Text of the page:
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A Love Letter to Chris Lowell, Who Is Definitely Not a Piz IRL

He should not be second in anyone's hearts

Welcome to TV Guide's 12 Days of Chris-Mas, a festive celebration of famous dudes named Chris. Every day leading up to Dec. 25, we will honor a single Chris, counting down to the best Chris of the year. Today, that honor goes to Chris Lowell, the ninth best Chris.


Chris Lowell might not be the first Chris you instinctually think of when you think of the Chrises, but the GLOW actor and seriously talented photographer is more than worthy of our attention and affection.

Unfortunately, for many people, Lowell is still probably best known for his role as Stosh "Piz" Piznarski in the third season of the UPN-turned-CW series Veronica Marsand its 2014 revival film (he is not set to appear in Hulu's upcoming limited series, though). Although Lowell was not challenged for screentime by another famous Chris, he was not the leading man of Veronica Mars. That honor went to Jason Dohring's Logan Echolls (though some, like me, might argue it was really Enrico Colantoni's Keith Mars), and it was clear long before the film saw Veronica (Kristen Bell) break up with Piz (again) and reunite with Logan (again) after nearly a decade apart that Veronica and her passionate fans preferred Logan's dashing charm and fire over Lowell's handsome, lovely and totally nice Piz. The guy just really couldn't catch a break! But Lowell is not a Piz. He should not be tossed aside like he doesn't matter. And I stand here before you today to tell you why via a small selection of Lowell's body of work.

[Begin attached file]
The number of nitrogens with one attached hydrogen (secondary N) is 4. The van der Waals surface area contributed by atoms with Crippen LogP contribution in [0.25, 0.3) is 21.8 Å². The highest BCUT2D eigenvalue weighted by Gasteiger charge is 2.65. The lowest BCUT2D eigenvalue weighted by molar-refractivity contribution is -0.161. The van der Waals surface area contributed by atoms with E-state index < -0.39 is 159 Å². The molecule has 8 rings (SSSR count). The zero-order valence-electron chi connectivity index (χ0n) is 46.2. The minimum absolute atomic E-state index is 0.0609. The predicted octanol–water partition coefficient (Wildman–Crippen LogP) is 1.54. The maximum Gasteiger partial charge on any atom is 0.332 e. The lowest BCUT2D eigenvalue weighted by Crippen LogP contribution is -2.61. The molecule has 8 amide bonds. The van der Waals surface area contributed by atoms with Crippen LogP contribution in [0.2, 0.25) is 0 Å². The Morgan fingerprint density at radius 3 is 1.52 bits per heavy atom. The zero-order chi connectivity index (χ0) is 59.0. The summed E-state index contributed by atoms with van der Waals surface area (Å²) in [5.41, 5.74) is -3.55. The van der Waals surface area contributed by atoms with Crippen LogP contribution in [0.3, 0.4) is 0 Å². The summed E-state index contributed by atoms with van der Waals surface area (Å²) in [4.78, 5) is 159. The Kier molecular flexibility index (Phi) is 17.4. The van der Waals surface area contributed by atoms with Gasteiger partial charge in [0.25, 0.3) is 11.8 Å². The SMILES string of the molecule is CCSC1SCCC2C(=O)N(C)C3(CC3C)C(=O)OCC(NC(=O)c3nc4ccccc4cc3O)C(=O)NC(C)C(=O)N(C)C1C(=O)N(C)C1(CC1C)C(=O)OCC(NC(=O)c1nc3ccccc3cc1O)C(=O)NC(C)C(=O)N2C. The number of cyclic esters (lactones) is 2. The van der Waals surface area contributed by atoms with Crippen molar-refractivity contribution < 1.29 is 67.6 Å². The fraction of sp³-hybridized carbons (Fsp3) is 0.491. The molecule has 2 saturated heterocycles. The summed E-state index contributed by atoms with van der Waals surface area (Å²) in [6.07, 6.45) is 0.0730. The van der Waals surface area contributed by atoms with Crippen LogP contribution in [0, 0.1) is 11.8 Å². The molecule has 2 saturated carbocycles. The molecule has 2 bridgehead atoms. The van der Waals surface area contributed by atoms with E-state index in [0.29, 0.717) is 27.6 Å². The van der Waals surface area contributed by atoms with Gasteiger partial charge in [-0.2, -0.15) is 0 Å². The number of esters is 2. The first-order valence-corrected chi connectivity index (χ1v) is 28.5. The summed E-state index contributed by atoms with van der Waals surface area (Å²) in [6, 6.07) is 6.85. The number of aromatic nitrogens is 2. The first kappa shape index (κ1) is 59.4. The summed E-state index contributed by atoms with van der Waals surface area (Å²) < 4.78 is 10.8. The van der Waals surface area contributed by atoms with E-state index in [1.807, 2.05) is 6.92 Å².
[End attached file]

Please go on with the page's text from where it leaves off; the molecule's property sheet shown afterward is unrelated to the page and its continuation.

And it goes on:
12 Days of Chris-Mas, Explained

Exhibit A: GLOW

Netflix's '80s-set wresting series GLOW rightfully shines its spotlight on its many complex female characters, which makes sense for a show about the Gorgeous Ladies of Wresting. But Lowell's supporting performance as producer Sebastian "Bash" Howard is yet another bright spot in what is already a great show. Most people will probably point to the iconic gif of Bash from Season 1 that is seen above as proof of this, but as we learned in Season 2, Lowell's Bash is so much more than just amazing glitter eyeshadow. If Season 1 required Lowell to deliver the laughs as the carefree producer and ringside announcer, Season 2 was all about deepening his character, who I feel compelled to note also owned a robot that dispensed cocaine. His Season 2 storyline, which saw him struggle to come to terms with his attraction to men, was a real gut-punch, and Lowell more than delivered when the script called for it. GLOW may belong to the ladies, but Lowell and Bash belong in our hearts.

Exhibit B: Enlisted

On the canceled-before-its-time comedy Enlisted, Lowell portrayed Derrick, one of three brothers who ended up on the same Army base after the eldest (Geoff Stults) was sent home from overseas. It's fair to say that no one was ever going to outshine Parker Young as Randy on Enlisted, but Lowell also didn't need to. As Derrick, his comedic skills shined while Enlisted quickly found a rhythm and turned into a great comedy that poked fun at the institution at its center while also respecting it. Although the series had far too short of a run, thanks to Lowell's talents and the show's stellar writing, Derrick became more than just the guy who never wanted to be in the Army. Also, this is the part where I petition someone to buy the streaming rights to Enlisted. Come on, guys! You know you want to!

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Exhibit C: This interview

I would be lying if I said I didn't write this entire story just to talk about this interview, which I think might be Lowell's best work. If you really still need convincing of Lowell's abilities or why he should be held close in your hearts, I give you this comedic masterpiece. Conducted with Kristen Bell during the filming of that fateful third season of Veronica Mars, this interview, which might actually be the greatest interview ever recorded by man, is as timeless as Bell's face. Although we may never know just where that camel bit Bell, I do know this interview is all the proof you need to be convinced of Lowell's greatness. He's not a man of one talent, but a man of many, and this proves it.

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